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Inflation eases to 2.3%, but hopes of imminent rate cuts dashed

23rd May 2024
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Price rises may have softened to a three-year low, but this may push back rather than accelerate the rate-cutting schedule.

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“Today marks a major moment for the economy, with inflation back to normal,” crowed Prime Minister Rishi Sunak, in response to news that UK inflation eased to 2.3% in April.

Although the consumer prices index (CPI), the UK’s main measure of inflation, came in slightly hotter than the 2.1% economists and the Bank of England predicted, it now stands at its lowest level since mid-2021.

Sunak added that “this is proof that the plan is working and that the difficult decisions we have taken are paying off.

“Brighter days are ahead, but only if we stick to the plan to improve economic security and opportunity for everyone.”

Given the prime minister’s bullish tone, one may assume we can now call time on the harshest cost-of-living crisis since the early 1980s, and the Bank is odds-on to cut interest rates when policymakers meet again in four weeks’ time.

However, that isn’t quite the case. While today’s news will indeed inject some welcome optimism into the future of the UK economy, households are not out of the woods yet, and cautious policymakers still have plenty to consider before loosening up monetary policy.

Energy, food and tobacco inflation fall sharply

The main reason behind April’s sharp decline was tumbling energy and gas prices due to the reduction in the Ofgem energy price cap.

Elsewhere, services inflation fell marginally to 5.9% in April versus 6% the month before, while core inflation (which strips out energy and food costs) softened from 4.2% to 3.9%. Like the headline rate, these also came in slightly more toppy than expected.

The Office for National Statistics' (ONS) chief economist Grant Fitzner said: “Tobacco prices also helped pull down the rate, with no changes announced in the Budget. Meanwhile, food price inflation saw further falls over the year. These falls were partially offset by a small uptick in petrol prices.”

Easing food cost increases has played a key role in inflation’s descent towards normality. Grocery price inflation plunged to 2.4% in May versus 3.2% the month before - its lowest level in more than 2.5 years.

This will bring welcome relief for families, as spiralling prices at the tills has been a painful thread weaved throughout the cost-of-living crisis.

According to data from the ONS, the total price of food and non-alcoholic beverages rose around 25% between January 2022 and January 2024.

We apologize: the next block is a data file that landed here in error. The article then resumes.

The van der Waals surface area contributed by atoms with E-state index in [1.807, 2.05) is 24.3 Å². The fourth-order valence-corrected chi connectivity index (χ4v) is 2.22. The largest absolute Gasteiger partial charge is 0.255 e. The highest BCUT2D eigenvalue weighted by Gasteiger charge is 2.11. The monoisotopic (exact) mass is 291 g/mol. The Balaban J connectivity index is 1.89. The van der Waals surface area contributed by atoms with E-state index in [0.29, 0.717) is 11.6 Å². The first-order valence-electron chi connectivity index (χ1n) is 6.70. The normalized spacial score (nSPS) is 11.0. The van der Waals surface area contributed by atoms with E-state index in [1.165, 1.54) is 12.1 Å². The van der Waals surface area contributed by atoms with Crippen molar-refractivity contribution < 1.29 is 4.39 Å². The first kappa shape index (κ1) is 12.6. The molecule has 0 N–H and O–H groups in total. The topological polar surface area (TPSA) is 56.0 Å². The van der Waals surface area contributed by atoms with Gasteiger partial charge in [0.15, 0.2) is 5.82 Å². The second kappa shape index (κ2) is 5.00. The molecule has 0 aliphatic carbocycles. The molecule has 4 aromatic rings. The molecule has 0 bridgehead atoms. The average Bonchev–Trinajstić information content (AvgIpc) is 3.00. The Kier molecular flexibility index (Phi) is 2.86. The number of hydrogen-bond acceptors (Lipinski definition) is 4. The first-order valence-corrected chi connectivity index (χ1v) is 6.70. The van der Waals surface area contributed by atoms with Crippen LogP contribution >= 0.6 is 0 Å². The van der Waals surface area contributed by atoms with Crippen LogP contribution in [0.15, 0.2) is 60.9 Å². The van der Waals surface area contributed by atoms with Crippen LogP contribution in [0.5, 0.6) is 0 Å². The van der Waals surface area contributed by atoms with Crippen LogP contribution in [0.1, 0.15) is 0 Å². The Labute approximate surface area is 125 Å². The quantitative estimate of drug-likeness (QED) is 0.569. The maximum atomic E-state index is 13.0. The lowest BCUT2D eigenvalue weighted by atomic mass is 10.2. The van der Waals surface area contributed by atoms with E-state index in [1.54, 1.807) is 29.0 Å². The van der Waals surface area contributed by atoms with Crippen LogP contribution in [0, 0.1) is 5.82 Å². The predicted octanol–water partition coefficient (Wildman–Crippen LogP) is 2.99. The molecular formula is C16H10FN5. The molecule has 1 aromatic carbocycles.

To underscore the toll this has taken on household purse strings, in the 10 years prior, prices rose by just 9%.

Imminent rate cut hopes appear dashed

Now that inflation is back close to where it needs to be, the talk of interest rate cuts will inevitably get louder. The speed of price rises is a key metric policymakers consider when deciding whether to reduce, hold or increase bank rates.

However, with CPI coming in slightly higher than anticipated, it seems the prospect of imminent cuts has dwindled rather than increased, with less pressure on the Monetary Policy Committee to act in June.

Bank governor Andrew Bailey has repeatedly stressed that he wants to see firm evidence that inflation will fall to around 2% and stay there or thereabouts.

Before today’s news, markets placed the odds of a June cut at 50% but have since scaled the probability back to just 15%. Furthermore, the chances of a September cut have now dropped to 80%. It’s possible that the start of the rate-cutting cycle could be pushed back until November.

May’s inflation reading, which will be revealed on 19 June, the day before the next interest rate decision, may have some bearing on what the Bank chooses to do. But this data should only prove marginal. Anyone hoping that rates will be cut in the next month will almost certainly be left disappointed.

The International Monetary Fund (IMF), meanwhile, has recommended that rates should be cut seven times between now and the end of 2025, which would drop the Bank Rate to 3.5%. The IMF suggested two or three reductions this year, with four or five arriving in 2025.